On September 28, 1929, 29-year-old Barbara Auer died in Chicago from complications of an illegal abortion performed at an unknown place. The person or persons responsible were never identified or prosecuted.
Fast forward to 1982, when 20-year-old Rhonda Hess underwent a safe, legal abortion. After the procedure, she developed an infection. The infection led to problems with clotting of the blood. Rhonda was taken to Moss Regional Hospital in Lake Charles, Louisiana, where she died on September 28, 1982.
Yes, such deaths were rarer in 1982 than they were in 1929. Before concluding that it was abortion's legal status that caused Barbara's death and killed many other women like her, consider that things that things we take for granted, like antibiotics and blood banks, were still in the future. In fact, during the first two thirds of the 20th Century, while abortion was still illegal, there was a massive drop in maternal mortality, including mortality from abortion. Most researches attribute this plunge to improvements in public health and hygiene, the development of blood transfusion techniques, and the introduction of antibiotics. Learn more here.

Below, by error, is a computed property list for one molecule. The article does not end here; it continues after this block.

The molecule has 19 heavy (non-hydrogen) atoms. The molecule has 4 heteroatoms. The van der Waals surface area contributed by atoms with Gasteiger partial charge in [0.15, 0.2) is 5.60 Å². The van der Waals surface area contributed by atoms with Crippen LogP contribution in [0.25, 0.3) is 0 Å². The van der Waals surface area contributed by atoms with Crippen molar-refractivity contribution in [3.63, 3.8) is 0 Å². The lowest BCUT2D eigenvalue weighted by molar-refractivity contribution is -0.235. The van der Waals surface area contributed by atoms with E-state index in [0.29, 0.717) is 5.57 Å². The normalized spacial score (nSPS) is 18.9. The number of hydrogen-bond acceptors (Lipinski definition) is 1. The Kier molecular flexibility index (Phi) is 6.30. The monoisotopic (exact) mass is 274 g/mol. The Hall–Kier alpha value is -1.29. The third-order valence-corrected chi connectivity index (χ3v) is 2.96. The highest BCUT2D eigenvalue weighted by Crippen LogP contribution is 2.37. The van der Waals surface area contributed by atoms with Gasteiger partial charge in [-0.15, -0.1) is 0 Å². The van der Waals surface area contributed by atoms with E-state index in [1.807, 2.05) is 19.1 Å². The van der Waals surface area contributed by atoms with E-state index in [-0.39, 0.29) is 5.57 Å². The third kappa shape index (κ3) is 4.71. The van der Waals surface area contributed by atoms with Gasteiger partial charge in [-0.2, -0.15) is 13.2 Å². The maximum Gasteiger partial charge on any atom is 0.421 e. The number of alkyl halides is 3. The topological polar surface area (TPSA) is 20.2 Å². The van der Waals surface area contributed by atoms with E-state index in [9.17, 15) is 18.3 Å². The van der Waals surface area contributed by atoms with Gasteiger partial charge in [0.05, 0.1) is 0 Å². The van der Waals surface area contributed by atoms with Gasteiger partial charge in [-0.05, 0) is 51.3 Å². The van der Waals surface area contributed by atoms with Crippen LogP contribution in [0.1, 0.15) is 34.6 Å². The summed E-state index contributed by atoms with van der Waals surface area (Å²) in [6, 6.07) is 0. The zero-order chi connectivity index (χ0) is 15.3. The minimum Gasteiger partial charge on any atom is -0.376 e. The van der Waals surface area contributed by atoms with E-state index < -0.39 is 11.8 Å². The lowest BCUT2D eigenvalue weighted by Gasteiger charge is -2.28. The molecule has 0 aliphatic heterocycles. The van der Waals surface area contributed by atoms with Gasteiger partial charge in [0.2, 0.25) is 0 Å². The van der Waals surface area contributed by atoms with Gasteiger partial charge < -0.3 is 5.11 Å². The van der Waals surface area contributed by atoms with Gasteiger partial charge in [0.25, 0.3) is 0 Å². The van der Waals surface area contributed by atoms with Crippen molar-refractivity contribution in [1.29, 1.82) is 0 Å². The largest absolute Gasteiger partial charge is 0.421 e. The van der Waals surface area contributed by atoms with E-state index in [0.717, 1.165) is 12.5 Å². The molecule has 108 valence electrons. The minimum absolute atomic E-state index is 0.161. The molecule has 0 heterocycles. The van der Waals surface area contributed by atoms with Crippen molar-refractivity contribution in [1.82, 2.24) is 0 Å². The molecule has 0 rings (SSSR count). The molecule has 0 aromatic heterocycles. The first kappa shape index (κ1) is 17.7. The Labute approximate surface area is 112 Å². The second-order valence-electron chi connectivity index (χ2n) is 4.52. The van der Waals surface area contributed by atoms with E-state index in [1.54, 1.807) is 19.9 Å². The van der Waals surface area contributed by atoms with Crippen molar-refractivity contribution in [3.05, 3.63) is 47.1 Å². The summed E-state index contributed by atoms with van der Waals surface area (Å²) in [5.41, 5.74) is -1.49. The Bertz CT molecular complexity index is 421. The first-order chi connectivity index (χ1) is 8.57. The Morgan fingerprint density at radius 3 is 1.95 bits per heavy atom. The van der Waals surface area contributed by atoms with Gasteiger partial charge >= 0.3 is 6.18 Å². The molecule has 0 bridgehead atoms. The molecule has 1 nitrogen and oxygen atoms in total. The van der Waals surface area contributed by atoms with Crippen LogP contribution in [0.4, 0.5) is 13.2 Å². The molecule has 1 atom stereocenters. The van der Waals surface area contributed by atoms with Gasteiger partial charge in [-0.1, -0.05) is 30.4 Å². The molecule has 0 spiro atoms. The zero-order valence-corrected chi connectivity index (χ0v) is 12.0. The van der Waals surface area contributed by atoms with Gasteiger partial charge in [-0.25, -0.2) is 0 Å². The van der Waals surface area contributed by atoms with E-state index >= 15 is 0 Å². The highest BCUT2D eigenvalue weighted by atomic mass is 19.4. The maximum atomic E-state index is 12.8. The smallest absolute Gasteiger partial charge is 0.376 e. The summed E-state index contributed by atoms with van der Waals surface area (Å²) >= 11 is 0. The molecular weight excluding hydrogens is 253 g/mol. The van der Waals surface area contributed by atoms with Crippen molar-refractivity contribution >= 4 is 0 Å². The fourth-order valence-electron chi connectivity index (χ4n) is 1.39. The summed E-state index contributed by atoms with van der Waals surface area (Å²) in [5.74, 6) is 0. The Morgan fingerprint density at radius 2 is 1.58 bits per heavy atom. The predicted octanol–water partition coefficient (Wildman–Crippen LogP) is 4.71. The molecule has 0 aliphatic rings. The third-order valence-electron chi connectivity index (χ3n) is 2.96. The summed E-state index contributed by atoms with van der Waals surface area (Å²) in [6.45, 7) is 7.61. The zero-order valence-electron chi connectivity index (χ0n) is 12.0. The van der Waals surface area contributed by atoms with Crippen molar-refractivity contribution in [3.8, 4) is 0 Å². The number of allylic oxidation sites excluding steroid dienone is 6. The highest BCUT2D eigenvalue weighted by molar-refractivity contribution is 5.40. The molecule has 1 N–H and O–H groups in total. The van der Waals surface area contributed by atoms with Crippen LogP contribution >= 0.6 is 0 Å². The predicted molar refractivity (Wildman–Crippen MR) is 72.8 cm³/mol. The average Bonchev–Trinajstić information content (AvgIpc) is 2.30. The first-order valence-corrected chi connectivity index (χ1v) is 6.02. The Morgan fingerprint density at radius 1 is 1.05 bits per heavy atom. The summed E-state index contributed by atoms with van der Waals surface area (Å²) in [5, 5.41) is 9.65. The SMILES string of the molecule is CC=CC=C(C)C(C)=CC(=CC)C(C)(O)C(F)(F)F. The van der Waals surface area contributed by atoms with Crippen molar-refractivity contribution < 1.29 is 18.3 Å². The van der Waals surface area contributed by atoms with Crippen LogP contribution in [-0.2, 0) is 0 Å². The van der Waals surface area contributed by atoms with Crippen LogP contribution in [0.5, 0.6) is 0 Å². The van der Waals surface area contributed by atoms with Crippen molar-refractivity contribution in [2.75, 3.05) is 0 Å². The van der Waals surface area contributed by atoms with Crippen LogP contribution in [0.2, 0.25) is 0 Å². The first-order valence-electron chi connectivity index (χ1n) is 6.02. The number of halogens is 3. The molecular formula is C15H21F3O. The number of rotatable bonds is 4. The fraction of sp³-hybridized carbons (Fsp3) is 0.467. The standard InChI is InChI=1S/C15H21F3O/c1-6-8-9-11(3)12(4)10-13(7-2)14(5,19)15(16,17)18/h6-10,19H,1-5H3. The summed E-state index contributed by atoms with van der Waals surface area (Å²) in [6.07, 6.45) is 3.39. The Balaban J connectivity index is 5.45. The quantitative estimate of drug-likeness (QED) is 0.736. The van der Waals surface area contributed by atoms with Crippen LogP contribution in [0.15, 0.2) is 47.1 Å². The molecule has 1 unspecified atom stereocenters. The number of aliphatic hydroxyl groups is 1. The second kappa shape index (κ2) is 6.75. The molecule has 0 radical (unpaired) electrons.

Look at that graph. Consider that abortion-on-demand wasn't legalized until 1970 in some states, and 1973 nationwide. Does it REALLY look like legalization was the big lifesaver?